SYDNEY, (Reuters) – Australia’s number one tennis player Bernard Tomic says he is being harassed by a policeman after being stopped for dangerous driving, or “hooning” in local parlance, in Queensland at the weekend.
The 19-year-old world number 42, who reached the quarter-finals at Wimbledon this year, was stopped but not ticketed in Surfer’s Paradise on Sunday in his distinctive orange BMW M3.
“He doesn’t like me for some reason … he’s always on my tail,” Tomic said of the officer who stopped him.
“I think it’s really bad. I haven’t done a thing wrong — I just go about my business as a tennis player,” he told Brisbane’s Courier-Mail.
“Hoon” is a semi-official Australian term for young drivers guilty of dangerous driving, including such breaches of the law as street racing and performing burnouts.
“I didn’t speed, I didn’t do any of that stuff,” he said. “The car’s very loud but I don’t know what he defines as hooning.
“It scared me a bit, to be honest. He’s pulled me over a few times but now it’s starting to get a little bit more aggressive.”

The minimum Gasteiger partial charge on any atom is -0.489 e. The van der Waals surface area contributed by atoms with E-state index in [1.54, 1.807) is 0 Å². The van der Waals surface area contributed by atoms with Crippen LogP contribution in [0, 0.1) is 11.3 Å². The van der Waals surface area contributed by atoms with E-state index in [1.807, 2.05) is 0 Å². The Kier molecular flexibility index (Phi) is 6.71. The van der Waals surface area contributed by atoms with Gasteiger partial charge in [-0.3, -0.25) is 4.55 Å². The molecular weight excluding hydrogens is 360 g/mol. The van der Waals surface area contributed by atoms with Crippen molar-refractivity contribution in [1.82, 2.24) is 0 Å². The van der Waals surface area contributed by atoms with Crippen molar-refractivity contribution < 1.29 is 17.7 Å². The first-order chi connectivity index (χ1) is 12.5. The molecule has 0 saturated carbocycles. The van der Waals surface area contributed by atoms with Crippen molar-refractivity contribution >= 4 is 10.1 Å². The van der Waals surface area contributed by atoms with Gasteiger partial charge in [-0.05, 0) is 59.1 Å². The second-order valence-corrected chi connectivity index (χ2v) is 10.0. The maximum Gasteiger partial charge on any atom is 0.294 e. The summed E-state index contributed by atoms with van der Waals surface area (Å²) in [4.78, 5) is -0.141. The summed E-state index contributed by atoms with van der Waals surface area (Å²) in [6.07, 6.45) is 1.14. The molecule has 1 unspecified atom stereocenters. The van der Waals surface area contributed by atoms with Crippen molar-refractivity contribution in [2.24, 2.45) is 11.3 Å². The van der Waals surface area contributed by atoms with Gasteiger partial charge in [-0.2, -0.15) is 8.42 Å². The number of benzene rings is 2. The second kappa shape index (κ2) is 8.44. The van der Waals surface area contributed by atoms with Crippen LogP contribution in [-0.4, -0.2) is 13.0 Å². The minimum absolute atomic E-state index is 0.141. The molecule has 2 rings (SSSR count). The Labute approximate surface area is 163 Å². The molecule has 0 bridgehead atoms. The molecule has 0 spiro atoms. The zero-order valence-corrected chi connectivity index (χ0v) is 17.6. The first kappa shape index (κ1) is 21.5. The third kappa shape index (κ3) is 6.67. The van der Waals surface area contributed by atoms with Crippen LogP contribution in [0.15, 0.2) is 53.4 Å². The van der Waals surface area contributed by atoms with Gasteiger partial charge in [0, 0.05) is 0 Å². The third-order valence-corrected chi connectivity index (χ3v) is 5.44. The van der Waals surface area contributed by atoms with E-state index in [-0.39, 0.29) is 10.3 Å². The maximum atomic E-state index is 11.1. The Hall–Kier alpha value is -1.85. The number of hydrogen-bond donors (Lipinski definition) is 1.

A spokeswoman for Queensland police said no official complaint had been received about the policeman and that a senior officer had reviewed the issue and decided “no evidence of breaches of discipline or misconduct had been identified”.
Tomic has been given special dispensation to drive the high-performance car despite still being a provisional driver, or P-Plater, which would normally restrict him to less powerful vehicles.
The exemption was reported to be just to allow him to and from training but Tomic said he understood it was to allow him to conduct all of his professional duties.
“I’ve got training, gym, massages and meetings,” he said. “I don’t know what it is — jealousy or whatever — but this policeman seems to have it in for me.
“If I did the wrong thing, he would charge me, but he hasn’t.”